Perfectly Normal Childhood Incidents That Have Scarred Me For Life

1. Being pushed on the playground.
Oooo, damn you, Brad Collins! I was in fourth grade, and it was the first time anyone besides my little brother had been mean to me simply because he didn't like me. I still remember the little tyrant's face...

2. Nosebleeds.
I used to get nosebleeds a lot, but that wasn't so bad as when I had one so bad, my mom had to bring an extra change of clothes to school and...gulp...she brought me a dress WITH A BELT. No other third grade girls were wearing dresses with belts. Mortifying, really.

3. Eating all my vegetables.
My parents had a rule: "If you don't eat it for dinner, you eat it for breakfast." This threat was supposed to scare us into eating all our vegetables at the time they were served. Ugh...cold Brussels Sprouts before 8 a.m. are a damaging thing.

4. Learning how to drive stick shift.
My family operated under the, "Kids learn best when they are forced to learn quickly" principle. My parents made me learn to drive a stick shift all alone on The Ohio State University campus (to be fair, I did have to go to piano lessons, and my parents were both stuck at work). Guess how fun it is to parallel park in front of an audience of frat boys? IT'S NOT.

5. My first kiss.
My first kiss was decidedly awful, and I was afraid for years that all kissing would entail someone slobbering all over the lower half of my face.

What are your traumatic childhood memories?


Anonymous said...

LOVE this!

here are some of mine:

1- Being taken to school in a lime green El Camino we would borrow from the family car mechanic when our car was on the fritz (which was all the time). My mom refused to drop me off or pick me up at the end of the school driveway.

2- The broken promises my father made about building me a go-kart and playhouse. Yet, he would buy some of the parts and leave them laying around in the yard. Those four wheels taunted me for years.

3- My first kiss was terrible as well- he had braces and left a nasty metallic taste in my mouth unlike anything I have experienced since.

jezzabellegiggles said...

SCARPBOOKING...ive always love starting them but i never have the patients to finish them!!!

i think its the same for all my projects.. when i have an idea, its fun.. but lazyness gets in the way of completion!!


jezzabellegiggles said...

opps.. the above post was a different list.

Godlesscupcake said...

I no particular order:
Mint chocolate chip ice cream - I was 6, had contracted the flu and was home being "cared for" by my oaf of a father. This was the first time I had ever tried the flavor and my dad neglected to remember not to give really sick kids dairy. Needless to say there was minty green puke all over the place and since then I have always had an aversion to the light green cream.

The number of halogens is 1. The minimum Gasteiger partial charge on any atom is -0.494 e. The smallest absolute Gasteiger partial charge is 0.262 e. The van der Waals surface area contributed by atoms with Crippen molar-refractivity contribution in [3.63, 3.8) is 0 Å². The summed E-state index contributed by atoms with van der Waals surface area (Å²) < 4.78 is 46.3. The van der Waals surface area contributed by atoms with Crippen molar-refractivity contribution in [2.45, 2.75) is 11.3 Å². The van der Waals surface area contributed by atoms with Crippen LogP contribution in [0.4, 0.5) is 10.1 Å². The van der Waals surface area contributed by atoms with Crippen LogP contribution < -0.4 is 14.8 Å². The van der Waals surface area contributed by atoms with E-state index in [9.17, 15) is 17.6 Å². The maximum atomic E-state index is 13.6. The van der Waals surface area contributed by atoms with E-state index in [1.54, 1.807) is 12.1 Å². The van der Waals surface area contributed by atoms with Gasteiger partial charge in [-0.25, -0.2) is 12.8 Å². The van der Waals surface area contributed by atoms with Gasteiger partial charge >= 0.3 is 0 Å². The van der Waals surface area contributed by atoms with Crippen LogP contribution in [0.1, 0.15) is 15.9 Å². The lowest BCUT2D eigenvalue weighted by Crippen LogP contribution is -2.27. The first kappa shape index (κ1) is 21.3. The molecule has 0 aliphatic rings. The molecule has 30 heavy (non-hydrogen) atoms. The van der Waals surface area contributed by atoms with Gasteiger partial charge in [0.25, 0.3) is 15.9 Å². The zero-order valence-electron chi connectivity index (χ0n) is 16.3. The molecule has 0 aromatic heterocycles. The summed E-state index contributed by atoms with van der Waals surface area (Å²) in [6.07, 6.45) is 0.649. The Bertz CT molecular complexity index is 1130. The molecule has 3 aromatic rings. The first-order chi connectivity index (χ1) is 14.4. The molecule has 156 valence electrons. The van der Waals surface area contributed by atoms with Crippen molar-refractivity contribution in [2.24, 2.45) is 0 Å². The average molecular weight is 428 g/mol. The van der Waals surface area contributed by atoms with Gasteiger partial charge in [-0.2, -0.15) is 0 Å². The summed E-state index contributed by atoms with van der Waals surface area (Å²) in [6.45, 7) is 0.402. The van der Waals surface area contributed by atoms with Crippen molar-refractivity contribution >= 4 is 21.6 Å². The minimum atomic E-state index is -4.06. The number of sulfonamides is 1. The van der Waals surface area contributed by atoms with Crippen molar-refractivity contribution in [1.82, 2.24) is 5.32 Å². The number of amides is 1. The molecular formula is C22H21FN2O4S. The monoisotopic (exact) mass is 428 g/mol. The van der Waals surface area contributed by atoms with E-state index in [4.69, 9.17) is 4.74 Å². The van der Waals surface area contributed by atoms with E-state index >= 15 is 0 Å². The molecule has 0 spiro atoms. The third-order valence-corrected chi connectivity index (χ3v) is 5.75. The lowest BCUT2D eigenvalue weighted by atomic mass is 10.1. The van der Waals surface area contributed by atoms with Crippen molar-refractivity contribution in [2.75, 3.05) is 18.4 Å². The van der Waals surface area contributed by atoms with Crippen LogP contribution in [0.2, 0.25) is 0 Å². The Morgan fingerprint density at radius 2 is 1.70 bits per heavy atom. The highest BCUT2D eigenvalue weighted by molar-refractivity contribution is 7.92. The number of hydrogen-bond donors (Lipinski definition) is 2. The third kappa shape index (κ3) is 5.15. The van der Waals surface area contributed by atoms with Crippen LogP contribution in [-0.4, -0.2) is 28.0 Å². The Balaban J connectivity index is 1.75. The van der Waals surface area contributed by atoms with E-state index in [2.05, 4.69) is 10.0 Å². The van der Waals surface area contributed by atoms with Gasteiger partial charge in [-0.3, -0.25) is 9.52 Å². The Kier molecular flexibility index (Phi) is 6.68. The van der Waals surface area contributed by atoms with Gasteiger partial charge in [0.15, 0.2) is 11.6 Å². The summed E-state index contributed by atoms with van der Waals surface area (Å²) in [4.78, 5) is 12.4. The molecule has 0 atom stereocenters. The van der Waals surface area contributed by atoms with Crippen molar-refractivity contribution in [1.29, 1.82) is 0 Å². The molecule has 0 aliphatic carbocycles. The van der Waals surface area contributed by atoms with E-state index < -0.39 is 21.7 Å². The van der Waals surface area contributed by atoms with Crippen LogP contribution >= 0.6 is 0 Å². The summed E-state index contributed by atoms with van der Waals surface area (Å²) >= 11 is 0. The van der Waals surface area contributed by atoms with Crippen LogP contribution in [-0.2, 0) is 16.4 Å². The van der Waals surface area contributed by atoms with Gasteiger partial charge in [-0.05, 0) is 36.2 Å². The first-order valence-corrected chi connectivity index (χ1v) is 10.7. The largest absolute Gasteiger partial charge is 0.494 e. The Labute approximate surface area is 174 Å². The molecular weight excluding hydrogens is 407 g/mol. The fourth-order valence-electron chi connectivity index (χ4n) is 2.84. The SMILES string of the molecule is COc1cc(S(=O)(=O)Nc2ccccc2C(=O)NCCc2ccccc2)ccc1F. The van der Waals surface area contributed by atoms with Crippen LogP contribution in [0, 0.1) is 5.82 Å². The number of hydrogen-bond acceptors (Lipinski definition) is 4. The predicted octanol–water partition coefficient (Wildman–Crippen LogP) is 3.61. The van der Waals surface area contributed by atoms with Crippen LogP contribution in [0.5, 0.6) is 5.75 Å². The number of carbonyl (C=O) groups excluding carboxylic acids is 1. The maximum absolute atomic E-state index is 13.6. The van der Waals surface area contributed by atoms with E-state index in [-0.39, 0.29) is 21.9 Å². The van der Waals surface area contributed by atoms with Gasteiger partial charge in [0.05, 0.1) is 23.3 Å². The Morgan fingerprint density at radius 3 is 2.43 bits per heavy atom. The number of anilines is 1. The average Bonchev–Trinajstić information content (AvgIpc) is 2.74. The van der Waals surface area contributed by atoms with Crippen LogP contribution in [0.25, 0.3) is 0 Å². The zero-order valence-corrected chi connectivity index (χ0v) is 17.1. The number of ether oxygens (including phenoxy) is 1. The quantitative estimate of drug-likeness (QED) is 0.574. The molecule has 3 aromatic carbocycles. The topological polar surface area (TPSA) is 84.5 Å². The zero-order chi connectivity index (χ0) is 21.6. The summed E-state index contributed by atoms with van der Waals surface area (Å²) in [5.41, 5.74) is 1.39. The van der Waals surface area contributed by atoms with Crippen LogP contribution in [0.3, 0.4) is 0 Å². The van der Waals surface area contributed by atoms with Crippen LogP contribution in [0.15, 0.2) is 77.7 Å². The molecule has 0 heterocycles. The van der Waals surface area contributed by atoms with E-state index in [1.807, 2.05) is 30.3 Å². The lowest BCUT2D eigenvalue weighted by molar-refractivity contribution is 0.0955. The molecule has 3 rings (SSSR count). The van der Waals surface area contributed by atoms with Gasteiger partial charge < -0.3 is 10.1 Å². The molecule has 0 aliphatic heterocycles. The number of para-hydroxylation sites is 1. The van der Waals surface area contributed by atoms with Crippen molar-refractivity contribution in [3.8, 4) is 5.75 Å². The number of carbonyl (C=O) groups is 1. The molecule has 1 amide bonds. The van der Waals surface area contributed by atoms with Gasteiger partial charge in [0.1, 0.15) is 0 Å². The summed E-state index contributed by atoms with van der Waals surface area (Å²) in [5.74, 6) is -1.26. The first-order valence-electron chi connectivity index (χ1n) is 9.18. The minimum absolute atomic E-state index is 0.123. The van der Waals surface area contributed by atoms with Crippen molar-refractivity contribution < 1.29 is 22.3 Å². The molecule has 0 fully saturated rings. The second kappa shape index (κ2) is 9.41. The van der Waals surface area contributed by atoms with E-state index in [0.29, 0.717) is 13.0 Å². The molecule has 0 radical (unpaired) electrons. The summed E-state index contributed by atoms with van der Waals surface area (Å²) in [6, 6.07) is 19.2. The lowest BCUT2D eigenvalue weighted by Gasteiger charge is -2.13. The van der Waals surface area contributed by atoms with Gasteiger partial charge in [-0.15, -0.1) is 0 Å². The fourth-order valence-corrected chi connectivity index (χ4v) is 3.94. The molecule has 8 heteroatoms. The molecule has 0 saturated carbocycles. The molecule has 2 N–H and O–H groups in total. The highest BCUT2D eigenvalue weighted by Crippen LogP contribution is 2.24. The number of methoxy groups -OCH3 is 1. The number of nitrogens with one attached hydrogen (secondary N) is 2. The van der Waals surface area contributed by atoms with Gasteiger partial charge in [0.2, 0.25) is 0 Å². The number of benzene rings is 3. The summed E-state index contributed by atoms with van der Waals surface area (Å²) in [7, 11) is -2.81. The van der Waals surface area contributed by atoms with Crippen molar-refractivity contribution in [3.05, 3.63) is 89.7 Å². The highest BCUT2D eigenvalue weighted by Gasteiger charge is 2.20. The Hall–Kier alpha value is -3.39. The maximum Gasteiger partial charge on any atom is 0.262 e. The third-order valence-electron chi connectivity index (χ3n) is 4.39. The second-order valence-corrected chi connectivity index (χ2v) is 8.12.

Swimming for the first few times - abusive is a light term for my mother's kind of parenting. Anyways, her method of conditioning us was to "dunk and drown" us until we we "stopped screaming and started swimming". I am 24 years old and still am only marginally good at swimming because I always feel extremely uncomfortable in large amounts of water.
My first make out session- Well, not the make out session, the evil Catholic nun that broke it up, verbally accosted us, spanked the crap out of me and sent Kevin to get violated by a priest.

Lanika said...

first period was so terrible it gave me full blown anxiety attacts at the thought that that would happen again next month, and the month after that... and the month after that...

first kiss left me terrified as well that kisses would always suck and there was something wrong with me and that all kisses were like that and everyone was okay with it but me.

first boyfriend brought up marriage and kids on the first date. told me he loved me on the second date. we were fifteen. I remember trying not to laugh straight in his face. I've been terrified of commitment ever since, I swear

the day I got pulled over at a routine polica traffic stop driving my dad's car and having to explain to the officers that I was not aware that marijuana was in my vehicle and plea for them to belive that it was not mine, it was my dad's. They felt bad when I started crying and retelling stories of teachers labelling me a druggie because I smelled like the car my dad had driven me to school in and missed ballet recitals and they let me go.

My dad's idea of teaching me how to ride a bike is putting me on the seat, and sending it down a hill. I was five. I'm twenty, and still cannot ride a bike. Nor can I swim due to my uncle believing that if he just tossed me into the deep end of his pool my survival instincts would kick in.
Apparently, I am lacking survival instincts.

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